Happy Creating, today and every day.
Making and sharing handmade items for gifts is part of my life and has been for as long as I can remember.
I have been largely influenced by two grandmothers. One encouraged me to sew and I would make doll clothes using pieces of fabric from her scrap piles. I learned how to remove stitches if they weren’t doing the job and appreciate quality handwork.
That led me to sewing larger projects–among those were a dress for my first prom, several outfits for formal wear and eventually a design for my wedding dress. It was a simple idea really: chiffon poncho over a crepe flowing, below the knee-length gown with a diagonal hem that pointed down instead of horizontally. (By then it was the late seventies and my hair was flowing longer, too.)
The other grandmother taught me how to crochet, but I never learned how to read a pattern for my needlework. She would encourage me to look at something or visualize how I wanted something to be, and use a series of stitches to make it be that way. And when I taught myself to knit I unravelled almost as much as I created until I felt it was the best it could be. “If you leave it in there and don’t fix it, you will always know it is still in there,” she would say. She was right.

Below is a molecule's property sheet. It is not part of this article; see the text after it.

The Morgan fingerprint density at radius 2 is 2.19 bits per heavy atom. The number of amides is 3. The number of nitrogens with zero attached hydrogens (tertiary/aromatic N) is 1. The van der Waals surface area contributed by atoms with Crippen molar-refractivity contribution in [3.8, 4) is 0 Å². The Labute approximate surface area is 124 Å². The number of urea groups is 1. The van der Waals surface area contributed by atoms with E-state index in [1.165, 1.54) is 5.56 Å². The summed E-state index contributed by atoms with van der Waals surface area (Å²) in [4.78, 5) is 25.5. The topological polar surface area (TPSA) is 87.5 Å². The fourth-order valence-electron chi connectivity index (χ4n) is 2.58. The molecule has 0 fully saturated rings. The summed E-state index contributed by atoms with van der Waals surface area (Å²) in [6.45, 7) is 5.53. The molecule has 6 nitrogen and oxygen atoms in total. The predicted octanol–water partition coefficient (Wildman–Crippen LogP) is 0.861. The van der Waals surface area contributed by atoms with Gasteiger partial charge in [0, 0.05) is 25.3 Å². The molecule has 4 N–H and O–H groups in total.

I hope to pass along the love of making and giving handmade gifts
and when I need those ideas and memories to develop characters in my writing– well, it’s come full circle and I know I’m honoring a heritage of my own.
My favorite places to look for those most unusual gifts are in flea markets, estate sales, or by-the-side-of-the-road artist or craftsperson’s studios.
But I didn’t need to be shopping for MYSELF this holiday season! The whole point of shopping is to buy something unique to give or share with someone else.
So I took photos instead:
This first image is of a coloring book with illustrations in it from illustrator Kate Greenaway. I enjoyed looking through the book and have appreciated further research into more of her illustrations.